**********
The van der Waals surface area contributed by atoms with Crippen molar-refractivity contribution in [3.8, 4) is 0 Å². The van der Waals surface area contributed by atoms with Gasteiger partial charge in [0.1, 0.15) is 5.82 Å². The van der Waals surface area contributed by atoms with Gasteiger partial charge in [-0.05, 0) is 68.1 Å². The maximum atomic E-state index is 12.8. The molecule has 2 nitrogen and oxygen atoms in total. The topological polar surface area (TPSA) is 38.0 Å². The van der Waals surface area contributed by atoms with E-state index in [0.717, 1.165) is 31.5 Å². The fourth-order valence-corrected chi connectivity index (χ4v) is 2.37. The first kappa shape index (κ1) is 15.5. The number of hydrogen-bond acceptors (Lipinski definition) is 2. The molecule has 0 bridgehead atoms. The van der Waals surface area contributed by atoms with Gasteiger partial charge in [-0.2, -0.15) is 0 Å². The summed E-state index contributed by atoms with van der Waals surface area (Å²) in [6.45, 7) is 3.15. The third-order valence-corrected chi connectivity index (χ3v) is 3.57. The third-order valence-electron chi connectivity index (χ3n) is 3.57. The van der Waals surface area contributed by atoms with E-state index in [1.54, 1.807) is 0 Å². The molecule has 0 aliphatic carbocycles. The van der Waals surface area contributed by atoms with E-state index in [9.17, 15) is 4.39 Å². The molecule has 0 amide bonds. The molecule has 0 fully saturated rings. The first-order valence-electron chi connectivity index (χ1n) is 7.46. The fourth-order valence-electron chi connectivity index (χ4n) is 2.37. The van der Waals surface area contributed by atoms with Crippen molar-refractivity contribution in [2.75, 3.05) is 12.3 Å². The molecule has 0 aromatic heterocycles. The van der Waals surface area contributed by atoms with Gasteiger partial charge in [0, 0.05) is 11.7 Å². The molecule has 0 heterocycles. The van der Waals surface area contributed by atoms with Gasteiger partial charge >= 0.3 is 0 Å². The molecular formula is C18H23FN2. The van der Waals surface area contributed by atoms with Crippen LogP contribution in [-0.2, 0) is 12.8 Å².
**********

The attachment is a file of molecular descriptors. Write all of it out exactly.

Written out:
The van der Waals surface area contributed by atoms with Crippen molar-refractivity contribution in [3.8, 4) is 0 Å². The van der Waals surface area contributed by atoms with Gasteiger partial charge in [0.1, 0.15) is 5.82 Å². The van der Waals surface area contributed by atoms with Gasteiger partial charge in [-0.05, 0) is 68.1 Å². The maximum atomic E-state index is 12.8. The molecule has 2 nitrogen and oxygen atoms in total. The topological polar surface area (TPSA) is 38.0 Å². The van der Waals surface area contributed by atoms with E-state index in [0.717, 1.165) is 31.5 Å². The fourth-order valence-corrected chi connectivity index (χ4v) is 2.37. The first kappa shape index (κ1) is 15.5. The number of hydrogen-bond acceptors (Lipinski definition) is 2. The molecule has 0 bridgehead atoms. The van der Waals surface area contributed by atoms with Gasteiger partial charge in [-0.2, -0.15) is 0 Å². The summed E-state index contributed by atoms with van der Waals surface area (Å²) in [6.45, 7) is 3.15. The third-order valence-corrected chi connectivity index (χ3v) is 3.57. The third-order valence-electron chi connectivity index (χ3n) is 3.57. The van der Waals surface area contributed by atoms with E-state index in [1.54, 1.807) is 0 Å². The molecule has 0 aliphatic carbocycles. The van der Waals surface area contributed by atoms with E-state index in [9.17, 15) is 4.39 Å². The molecule has 0 amide bonds. The molecule has 0 fully saturated rings. The first-order valence-electron chi connectivity index (χ1n) is 7.46. The fourth-order valence-electron chi connectivity index (χ4n) is 2.37. The van der Waals surface area contributed by atoms with Crippen molar-refractivity contribution in [2.75, 3.05) is 12.3 Å². The molecule has 0 aromatic heterocycles. The van der Waals surface area contributed by atoms with Gasteiger partial charge in [0, 0.05) is 11.7 Å². The molecule has 0 heterocycles. The van der Waals surface area contributed by atoms with Gasteiger partial charge >= 0.3 is 0 Å². The molecular formula is C18H23FN2. The van der Waals surface area contributed by atoms with Crippen LogP contribution in [-0.2, 0) is 12.8 Å².